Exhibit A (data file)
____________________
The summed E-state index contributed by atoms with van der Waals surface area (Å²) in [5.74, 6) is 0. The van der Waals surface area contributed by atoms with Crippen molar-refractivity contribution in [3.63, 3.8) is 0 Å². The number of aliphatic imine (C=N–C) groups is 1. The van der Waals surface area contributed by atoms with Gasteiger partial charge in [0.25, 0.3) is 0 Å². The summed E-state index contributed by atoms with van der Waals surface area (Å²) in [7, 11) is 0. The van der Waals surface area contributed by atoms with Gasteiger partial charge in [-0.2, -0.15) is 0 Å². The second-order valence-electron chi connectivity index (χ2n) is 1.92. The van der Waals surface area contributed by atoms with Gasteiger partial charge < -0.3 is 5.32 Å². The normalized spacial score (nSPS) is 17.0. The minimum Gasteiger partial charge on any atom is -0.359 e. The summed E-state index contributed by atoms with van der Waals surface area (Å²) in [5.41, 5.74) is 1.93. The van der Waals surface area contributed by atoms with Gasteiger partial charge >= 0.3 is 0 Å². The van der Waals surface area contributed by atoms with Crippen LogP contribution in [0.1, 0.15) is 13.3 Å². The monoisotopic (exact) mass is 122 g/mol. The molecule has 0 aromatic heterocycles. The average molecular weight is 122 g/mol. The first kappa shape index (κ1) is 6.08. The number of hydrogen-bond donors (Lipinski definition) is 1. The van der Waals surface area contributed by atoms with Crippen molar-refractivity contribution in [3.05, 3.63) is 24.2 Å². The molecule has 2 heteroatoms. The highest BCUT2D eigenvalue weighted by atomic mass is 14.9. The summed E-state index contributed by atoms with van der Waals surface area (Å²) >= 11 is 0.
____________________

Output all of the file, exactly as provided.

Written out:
The summed E-state index contributed by atoms with van der Waals surface area (Å²) in [5.74, 6) is 0. The van der Waals surface area contributed by atoms with Crippen molar-refractivity contribution in [3.63, 3.8) is 0 Å². The number of aliphatic imine (C=N–C) groups is 1. The van der Waals surface area contributed by atoms with Gasteiger partial charge in [0.25, 0.3) is 0 Å². The summed E-state index contributed by atoms with van der Waals surface area (Å²) in [7, 11) is 0. The van der Waals surface area contributed by atoms with Gasteiger partial charge in [-0.2, -0.15) is 0 Å². The second-order valence-electron chi connectivity index (χ2n) is 1.92. The van der Waals surface area contributed by atoms with Gasteiger partial charge < -0.3 is 5.32 Å². The normalized spacial score (nSPS) is 17.0. The minimum Gasteiger partial charge on any atom is -0.359 e. The summed E-state index contributed by atoms with van der Waals surface area (Å²) in [5.41, 5.74) is 1.93. The van der Waals surface area contributed by atoms with Gasteiger partial charge >= 0.3 is 0 Å². The van der Waals surface area contributed by atoms with Crippen LogP contribution in [0.1, 0.15) is 13.3 Å². The monoisotopic (exact) mass is 122 g/mol. The molecule has 0 aromatic heterocycles. The average molecular weight is 122 g/mol. The first kappa shape index (κ1) is 6.08. The number of hydrogen-bond donors (Lipinski definition) is 1. The van der Waals surface area contributed by atoms with Crippen molar-refractivity contribution in [3.05, 3.63) is 24.2 Å². The molecule has 2 heteroatoms. The highest BCUT2D eigenvalue weighted by atomic mass is 14.9. The summed E-state index contributed by atoms with van der Waals surface area (Å²) >= 11 is 0.